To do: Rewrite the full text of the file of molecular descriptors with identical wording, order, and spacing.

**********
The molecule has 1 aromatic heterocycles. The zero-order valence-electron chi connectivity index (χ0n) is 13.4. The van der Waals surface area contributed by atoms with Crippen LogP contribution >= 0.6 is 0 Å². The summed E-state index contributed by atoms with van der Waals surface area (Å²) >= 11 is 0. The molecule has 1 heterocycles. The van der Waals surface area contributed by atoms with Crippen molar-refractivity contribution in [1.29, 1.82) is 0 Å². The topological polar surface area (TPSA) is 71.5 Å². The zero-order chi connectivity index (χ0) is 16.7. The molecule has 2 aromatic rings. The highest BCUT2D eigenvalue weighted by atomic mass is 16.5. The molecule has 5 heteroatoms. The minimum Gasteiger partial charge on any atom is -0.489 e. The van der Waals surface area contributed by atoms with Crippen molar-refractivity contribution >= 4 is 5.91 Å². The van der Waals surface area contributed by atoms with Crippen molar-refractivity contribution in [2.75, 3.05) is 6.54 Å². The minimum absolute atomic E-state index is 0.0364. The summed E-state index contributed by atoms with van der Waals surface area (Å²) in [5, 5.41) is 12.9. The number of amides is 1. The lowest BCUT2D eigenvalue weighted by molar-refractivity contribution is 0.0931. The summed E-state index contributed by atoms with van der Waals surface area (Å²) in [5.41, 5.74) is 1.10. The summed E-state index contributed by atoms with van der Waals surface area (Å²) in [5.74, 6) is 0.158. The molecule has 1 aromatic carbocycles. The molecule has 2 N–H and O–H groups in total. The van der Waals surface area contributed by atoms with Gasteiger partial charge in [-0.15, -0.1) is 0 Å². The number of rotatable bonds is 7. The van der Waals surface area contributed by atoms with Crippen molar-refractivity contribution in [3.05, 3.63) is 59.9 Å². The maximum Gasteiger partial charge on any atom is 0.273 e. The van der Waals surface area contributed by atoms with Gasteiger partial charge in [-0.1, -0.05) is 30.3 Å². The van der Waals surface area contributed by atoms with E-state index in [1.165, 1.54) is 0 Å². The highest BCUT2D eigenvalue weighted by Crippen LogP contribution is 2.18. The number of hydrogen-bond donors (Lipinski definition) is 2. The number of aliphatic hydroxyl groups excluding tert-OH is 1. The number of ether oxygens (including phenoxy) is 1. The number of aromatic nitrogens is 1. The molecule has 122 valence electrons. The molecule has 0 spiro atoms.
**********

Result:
The molecule has 1 aromatic heterocycles. The zero-order valence-electron chi connectivity index (χ0n) is 13.4. The van der Waals surface area contributed by atoms with Crippen LogP contribution >= 0.6 is 0 Å². The summed E-state index contributed by atoms with van der Waals surface area (Å²) >= 11 is 0. The molecule has 1 heterocycles. The van der Waals surface area contributed by atoms with Crippen molar-refractivity contribution in [1.29, 1.82) is 0 Å². The topological polar surface area (TPSA) is 71.5 Å². The zero-order chi connectivity index (χ0) is 16.7. The molecule has 2 aromatic rings. The highest BCUT2D eigenvalue weighted by atomic mass is 16.5. The molecule has 5 heteroatoms. The minimum Gasteiger partial charge on any atom is -0.489 e. The van der Waals surface area contributed by atoms with Crippen molar-refractivity contribution >= 4 is 5.91 Å². The van der Waals surface area contributed by atoms with Crippen molar-refractivity contribution in [2.75, 3.05) is 6.54 Å². The minimum absolute atomic E-state index is 0.0364. The summed E-state index contributed by atoms with van der Waals surface area (Å²) in [5, 5.41) is 12.9. The number of amides is 1. The lowest BCUT2D eigenvalue weighted by molar-refractivity contribution is 0.0931. The summed E-state index contributed by atoms with van der Waals surface area (Å²) in [5.41, 5.74) is 1.10. The summed E-state index contributed by atoms with van der Waals surface area (Å²) in [5.74, 6) is 0.158. The molecule has 1 aromatic carbocycles. The molecule has 2 N–H and O–H groups in total. The van der Waals surface area contributed by atoms with Gasteiger partial charge in [-0.15, -0.1) is 0 Å². The number of rotatable bonds is 7. The van der Waals surface area contributed by atoms with Crippen molar-refractivity contribution in [3.05, 3.63) is 59.9 Å². The maximum Gasteiger partial charge on any atom is 0.273 e. The van der Waals surface area contributed by atoms with Gasteiger partial charge in [-0.1, -0.05) is 30.3 Å². The van der Waals surface area contributed by atoms with E-state index in [1.165, 1.54) is 0 Å². The highest BCUT2D eigenvalue weighted by Crippen LogP contribution is 2.18. The number of hydrogen-bond donors (Lipinski definition) is 2. The number of aliphatic hydroxyl groups excluding tert-OH is 1. The number of ether oxygens (including phenoxy) is 1. The number of aromatic nitrogens is 1. The molecule has 122 valence electrons. The molecule has 0 spiro atoms.